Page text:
And that is essentially everything that you see that’s like, reward style, and people tagging where they got their outfits from. And Amazon affiliates, it essentially means that you share something that you’re already using and loving, but you have a specific link that’s connected to you.

And anytime somebody uses that link to buy the product, you get money back, you get a kickback. So HoneyBook is a program that I use in my business for contracts and payments.

For example, I have an affiliate link, and if anybody clicks on that link, and signs up for HoneyBook, I make $200. And I have made a lot of money off of just talking about a program that I’ve been using for 10 years. And it was I was talking about it anyway, right.

So that’s kind of the first way to get started. And I’ll elaborate on these a little more. But being an affiliate is a good place to start.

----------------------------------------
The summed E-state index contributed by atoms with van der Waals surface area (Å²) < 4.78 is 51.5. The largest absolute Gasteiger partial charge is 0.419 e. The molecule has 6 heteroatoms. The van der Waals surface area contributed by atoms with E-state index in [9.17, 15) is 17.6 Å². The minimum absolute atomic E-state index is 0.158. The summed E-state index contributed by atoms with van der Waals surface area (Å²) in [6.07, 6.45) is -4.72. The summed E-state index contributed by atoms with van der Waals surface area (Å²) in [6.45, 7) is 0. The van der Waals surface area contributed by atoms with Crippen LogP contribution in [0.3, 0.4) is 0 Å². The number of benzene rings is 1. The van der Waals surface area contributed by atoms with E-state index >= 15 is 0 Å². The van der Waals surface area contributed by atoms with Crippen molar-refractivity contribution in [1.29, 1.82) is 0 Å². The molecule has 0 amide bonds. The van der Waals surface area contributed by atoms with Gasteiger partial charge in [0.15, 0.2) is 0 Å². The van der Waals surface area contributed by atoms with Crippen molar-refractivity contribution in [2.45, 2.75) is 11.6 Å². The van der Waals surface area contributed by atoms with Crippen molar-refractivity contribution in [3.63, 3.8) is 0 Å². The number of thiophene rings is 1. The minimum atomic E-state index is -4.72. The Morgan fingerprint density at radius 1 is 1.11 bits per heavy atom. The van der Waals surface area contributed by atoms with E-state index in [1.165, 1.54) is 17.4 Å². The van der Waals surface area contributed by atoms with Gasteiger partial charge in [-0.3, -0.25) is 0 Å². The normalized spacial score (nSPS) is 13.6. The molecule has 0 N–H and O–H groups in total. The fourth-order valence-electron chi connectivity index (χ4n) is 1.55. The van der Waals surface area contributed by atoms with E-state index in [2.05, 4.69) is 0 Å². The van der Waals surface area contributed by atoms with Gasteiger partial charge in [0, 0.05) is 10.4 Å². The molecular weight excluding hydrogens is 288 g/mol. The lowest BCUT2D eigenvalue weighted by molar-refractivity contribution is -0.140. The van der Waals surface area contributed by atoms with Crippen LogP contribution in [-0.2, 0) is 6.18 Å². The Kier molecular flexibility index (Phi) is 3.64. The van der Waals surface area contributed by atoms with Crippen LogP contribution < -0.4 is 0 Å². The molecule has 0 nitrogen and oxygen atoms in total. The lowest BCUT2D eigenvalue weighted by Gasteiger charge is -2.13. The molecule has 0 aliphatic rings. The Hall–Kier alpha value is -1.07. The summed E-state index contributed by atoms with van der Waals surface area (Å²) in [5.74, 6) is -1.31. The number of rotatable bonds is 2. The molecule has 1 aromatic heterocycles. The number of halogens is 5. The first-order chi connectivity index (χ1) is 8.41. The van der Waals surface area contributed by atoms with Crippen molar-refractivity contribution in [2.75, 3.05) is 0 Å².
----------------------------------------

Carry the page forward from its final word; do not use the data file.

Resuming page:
2. Brand Deals

This is what you see a lot of influencers doing where you see them dedicate a reel or a tick tock to a specific brand or product. And you can call it UGC as another thing that people call it user generated content, where essentially you’re creating marketing content for another product or a brand.

The difference between that and being an affiliate is that you are typically paid a flat fee for that content. So maybe a brand reaches out to you. And it’s like, hey, I really want you to make a tech talk about this lipstick. And you say okay, well, my audience and my engagement and my interaction is worth $1,000. So if you pay me $1,000, I will deliver that one video to you. And then that would be what’s considered a brand deal.

3. Education

And then the last form of passive revenue, which is the biggest source in my own business is education, like online courses and digital products, templates, things on Etsy that you see people selling. All of those things can be lumped into just the digital product and online course space. And I would say that that is the most difficult to get into and the most work, but it’s also the most fruitful for those of us that want to break into the education space.